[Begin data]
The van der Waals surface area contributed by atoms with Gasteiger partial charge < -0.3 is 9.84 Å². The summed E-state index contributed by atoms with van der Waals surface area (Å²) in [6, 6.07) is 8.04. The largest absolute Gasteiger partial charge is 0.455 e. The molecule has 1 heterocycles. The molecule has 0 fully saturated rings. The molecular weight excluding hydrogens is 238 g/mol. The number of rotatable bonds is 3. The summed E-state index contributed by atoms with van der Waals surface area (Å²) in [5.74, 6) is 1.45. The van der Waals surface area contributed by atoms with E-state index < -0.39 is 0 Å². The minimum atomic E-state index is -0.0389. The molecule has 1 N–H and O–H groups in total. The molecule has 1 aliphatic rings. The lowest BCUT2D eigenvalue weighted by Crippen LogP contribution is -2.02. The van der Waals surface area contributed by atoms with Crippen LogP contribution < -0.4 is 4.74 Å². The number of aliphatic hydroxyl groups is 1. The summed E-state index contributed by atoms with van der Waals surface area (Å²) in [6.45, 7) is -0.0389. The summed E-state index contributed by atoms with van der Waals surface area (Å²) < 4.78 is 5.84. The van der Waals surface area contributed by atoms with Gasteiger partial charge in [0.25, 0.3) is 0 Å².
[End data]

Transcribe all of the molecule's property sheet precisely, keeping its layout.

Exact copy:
The van der Waals surface area contributed by atoms with Gasteiger partial charge < -0.3 is 9.84 Å². The summed E-state index contributed by atoms with van der Waals surface area (Å²) in [6, 6.07) is 8.04. The largest absolute Gasteiger partial charge is 0.455 e. The molecule has 1 heterocycles. The molecule has 0 fully saturated rings. The molecular weight excluding hydrogens is 238 g/mol. The number of rotatable bonds is 3. The summed E-state index contributed by atoms with van der Waals surface area (Å²) in [5.74, 6) is 1.45. The van der Waals surface area contributed by atoms with E-state index < -0.39 is 0 Å². The minimum atomic E-state index is -0.0389. The molecule has 1 N–H and O–H groups in total. The molecule has 1 aliphatic rings. The lowest BCUT2D eigenvalue weighted by Crippen LogP contribution is -2.02. The van der Waals surface area contributed by atoms with Crippen LogP contribution < -0.4 is 4.74 Å². The number of aliphatic hydroxyl groups is 1. The summed E-state index contributed by atoms with van der Waals surface area (Å²) in [6.45, 7) is -0.0389. The summed E-state index contributed by atoms with van der Waals surface area (Å²) < 4.78 is 5.84. The van der Waals surface area contributed by atoms with Gasteiger partial charge in [0.25, 0.3) is 0 Å².